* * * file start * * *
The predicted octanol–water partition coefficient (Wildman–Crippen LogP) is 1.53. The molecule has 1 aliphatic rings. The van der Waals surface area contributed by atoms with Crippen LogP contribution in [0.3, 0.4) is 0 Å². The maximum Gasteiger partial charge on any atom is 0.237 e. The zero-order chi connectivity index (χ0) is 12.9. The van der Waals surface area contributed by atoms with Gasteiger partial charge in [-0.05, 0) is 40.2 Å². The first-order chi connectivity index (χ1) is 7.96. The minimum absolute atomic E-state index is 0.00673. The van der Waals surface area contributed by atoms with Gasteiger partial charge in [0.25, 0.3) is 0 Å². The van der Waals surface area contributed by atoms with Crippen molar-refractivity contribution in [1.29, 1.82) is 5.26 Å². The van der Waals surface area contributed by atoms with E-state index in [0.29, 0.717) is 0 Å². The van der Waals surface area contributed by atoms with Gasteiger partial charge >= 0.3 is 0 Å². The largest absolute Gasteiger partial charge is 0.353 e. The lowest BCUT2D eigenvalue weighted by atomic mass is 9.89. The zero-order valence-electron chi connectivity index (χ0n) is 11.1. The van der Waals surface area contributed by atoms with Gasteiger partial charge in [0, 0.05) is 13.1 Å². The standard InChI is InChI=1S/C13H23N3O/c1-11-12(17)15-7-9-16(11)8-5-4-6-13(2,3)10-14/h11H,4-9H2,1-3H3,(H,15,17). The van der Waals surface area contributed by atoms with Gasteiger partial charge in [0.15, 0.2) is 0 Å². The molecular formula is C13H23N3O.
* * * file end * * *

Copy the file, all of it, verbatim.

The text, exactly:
The predicted octanol–water partition coefficient (Wildman–Crippen LogP) is 1.53. The molecule has 1 aliphatic rings. The van der Waals surface area contributed by atoms with Crippen LogP contribution in [0.3, 0.4) is 0 Å². The maximum Gasteiger partial charge on any atom is 0.237 e. The zero-order chi connectivity index (χ0) is 12.9. The van der Waals surface area contributed by atoms with Gasteiger partial charge in [-0.05, 0) is 40.2 Å². The first-order chi connectivity index (χ1) is 7.96. The minimum absolute atomic E-state index is 0.00673. The van der Waals surface area contributed by atoms with Gasteiger partial charge in [0.25, 0.3) is 0 Å². The van der Waals surface area contributed by atoms with Crippen molar-refractivity contribution in [1.29, 1.82) is 5.26 Å². The van der Waals surface area contributed by atoms with E-state index in [0.29, 0.717) is 0 Å². The van der Waals surface area contributed by atoms with Gasteiger partial charge >= 0.3 is 0 Å². The largest absolute Gasteiger partial charge is 0.353 e. The lowest BCUT2D eigenvalue weighted by atomic mass is 9.89. The zero-order valence-electron chi connectivity index (χ0n) is 11.1. The van der Waals surface area contributed by atoms with Gasteiger partial charge in [0, 0.05) is 13.1 Å². The standard InChI is InChI=1S/C13H23N3O/c1-11-12(17)15-7-9-16(11)8-5-4-6-13(2,3)10-14/h11H,4-9H2,1-3H3,(H,15,17). The van der Waals surface area contributed by atoms with Gasteiger partial charge in [0.15, 0.2) is 0 Å². The molecular formula is C13H23N3O.